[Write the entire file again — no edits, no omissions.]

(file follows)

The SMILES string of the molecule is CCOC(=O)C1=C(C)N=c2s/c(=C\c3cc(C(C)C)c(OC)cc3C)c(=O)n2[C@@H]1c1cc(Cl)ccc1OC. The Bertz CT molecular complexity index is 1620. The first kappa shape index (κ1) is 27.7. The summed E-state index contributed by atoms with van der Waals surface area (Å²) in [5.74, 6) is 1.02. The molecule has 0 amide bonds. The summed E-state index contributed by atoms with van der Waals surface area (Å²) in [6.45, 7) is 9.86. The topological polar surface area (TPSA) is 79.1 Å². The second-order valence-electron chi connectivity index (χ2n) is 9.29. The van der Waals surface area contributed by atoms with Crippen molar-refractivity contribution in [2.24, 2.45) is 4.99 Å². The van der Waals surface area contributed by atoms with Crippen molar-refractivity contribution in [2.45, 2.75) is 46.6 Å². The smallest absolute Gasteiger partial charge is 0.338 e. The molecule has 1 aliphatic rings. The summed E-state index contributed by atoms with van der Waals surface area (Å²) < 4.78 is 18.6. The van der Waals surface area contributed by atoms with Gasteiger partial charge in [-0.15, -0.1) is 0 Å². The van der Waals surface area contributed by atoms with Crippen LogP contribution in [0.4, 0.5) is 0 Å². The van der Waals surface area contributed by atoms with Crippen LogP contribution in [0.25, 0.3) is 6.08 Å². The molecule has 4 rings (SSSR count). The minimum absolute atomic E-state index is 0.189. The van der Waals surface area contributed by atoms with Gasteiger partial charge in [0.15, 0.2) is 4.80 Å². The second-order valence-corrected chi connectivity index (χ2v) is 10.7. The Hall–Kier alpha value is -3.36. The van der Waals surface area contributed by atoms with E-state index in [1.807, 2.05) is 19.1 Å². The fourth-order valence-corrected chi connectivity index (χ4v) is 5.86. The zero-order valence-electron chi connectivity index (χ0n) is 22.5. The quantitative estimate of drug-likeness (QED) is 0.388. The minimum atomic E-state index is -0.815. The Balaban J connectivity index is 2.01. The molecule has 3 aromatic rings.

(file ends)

The SMILES string of the molecule is CCOC(=O)C1=C(C)N=c2s/c(=C\c3cc(C(C)C)c(OC)cc3C)c(=O)n2[C@@H]1c1cc(Cl)ccc1OC. The Bertz CT molecular complexity index is 1620. The first kappa shape index (κ1) is 27.7. The summed E-state index contributed by atoms with van der Waals surface area (Å²) in [5.74, 6) is 1.02. The molecule has 0 amide bonds. The summed E-state index contributed by atoms with van der Waals surface area (Å²) in [6.45, 7) is 9.86. The topological polar surface area (TPSA) is 79.1 Å². The second-order valence-electron chi connectivity index (χ2n) is 9.29. The van der Waals surface area contributed by atoms with Crippen molar-refractivity contribution in [2.24, 2.45) is 4.99 Å². The van der Waals surface area contributed by atoms with Crippen molar-refractivity contribution in [2.45, 2.75) is 46.6 Å². The smallest absolute Gasteiger partial charge is 0.338 e. The molecule has 1 aliphatic rings. The summed E-state index contributed by atoms with van der Waals surface area (Å²) < 4.78 is 18.6. The van der Waals surface area contributed by atoms with Gasteiger partial charge in [-0.15, -0.1) is 0 Å². The van der Waals surface area contributed by atoms with Crippen LogP contribution in [0.4, 0.5) is 0 Å². The van der Waals surface area contributed by atoms with Crippen LogP contribution in [0.25, 0.3) is 6.08 Å². The molecule has 4 rings (SSSR count). The minimum absolute atomic E-state index is 0.189. The van der Waals surface area contributed by atoms with Gasteiger partial charge in [0.15, 0.2) is 4.80 Å². The second-order valence-corrected chi connectivity index (χ2v) is 10.7. The Hall–Kier alpha value is -3.36. The van der Waals surface area contributed by atoms with E-state index in [1.807, 2.05) is 19.1 Å². The fourth-order valence-corrected chi connectivity index (χ4v) is 5.86. The zero-order valence-electron chi connectivity index (χ0n) is 22.5. The quantitative estimate of drug-likeness (QED) is 0.388. The minimum atomic E-state index is -0.815. The Balaban J connectivity index is 2.01. The molecule has 3 aromatic rings.